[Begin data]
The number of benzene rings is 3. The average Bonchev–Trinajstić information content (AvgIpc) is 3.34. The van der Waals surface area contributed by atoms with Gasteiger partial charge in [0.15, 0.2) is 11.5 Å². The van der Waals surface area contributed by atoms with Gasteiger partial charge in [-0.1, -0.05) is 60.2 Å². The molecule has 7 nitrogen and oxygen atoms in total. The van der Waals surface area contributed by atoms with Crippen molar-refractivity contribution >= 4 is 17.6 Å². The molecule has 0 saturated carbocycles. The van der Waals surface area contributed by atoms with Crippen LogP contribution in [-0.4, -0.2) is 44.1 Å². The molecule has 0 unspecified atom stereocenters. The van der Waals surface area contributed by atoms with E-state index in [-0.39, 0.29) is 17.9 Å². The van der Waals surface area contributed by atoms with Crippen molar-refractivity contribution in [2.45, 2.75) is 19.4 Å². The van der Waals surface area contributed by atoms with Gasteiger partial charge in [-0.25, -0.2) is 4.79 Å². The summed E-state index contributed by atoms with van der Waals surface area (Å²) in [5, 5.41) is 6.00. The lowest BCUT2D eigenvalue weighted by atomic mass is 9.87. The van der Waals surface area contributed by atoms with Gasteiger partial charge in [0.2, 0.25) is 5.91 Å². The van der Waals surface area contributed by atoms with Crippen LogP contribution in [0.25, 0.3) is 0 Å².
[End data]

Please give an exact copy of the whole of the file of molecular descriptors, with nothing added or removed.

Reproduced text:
The number of benzene rings is 3. The average Bonchev–Trinajstić information content (AvgIpc) is 3.34. The van der Waals surface area contributed by atoms with Gasteiger partial charge in [0.15, 0.2) is 11.5 Å². The van der Waals surface area contributed by atoms with Gasteiger partial charge in [-0.1, -0.05) is 60.2 Å². The molecule has 7 nitrogen and oxygen atoms in total. The van der Waals surface area contributed by atoms with Crippen molar-refractivity contribution >= 4 is 17.6 Å². The molecule has 0 saturated carbocycles. The van der Waals surface area contributed by atoms with Crippen LogP contribution in [-0.4, -0.2) is 44.1 Å². The molecule has 0 unspecified atom stereocenters. The van der Waals surface area contributed by atoms with E-state index in [-0.39, 0.29) is 17.9 Å². The van der Waals surface area contributed by atoms with Crippen molar-refractivity contribution in [2.45, 2.75) is 19.4 Å². The van der Waals surface area contributed by atoms with Gasteiger partial charge in [-0.25, -0.2) is 4.79 Å². The summed E-state index contributed by atoms with van der Waals surface area (Å²) in [5, 5.41) is 6.00. The lowest BCUT2D eigenvalue weighted by atomic mass is 9.87. The van der Waals surface area contributed by atoms with Gasteiger partial charge in [0.2, 0.25) is 5.91 Å². The van der Waals surface area contributed by atoms with Crippen LogP contribution in [0.25, 0.3) is 0 Å².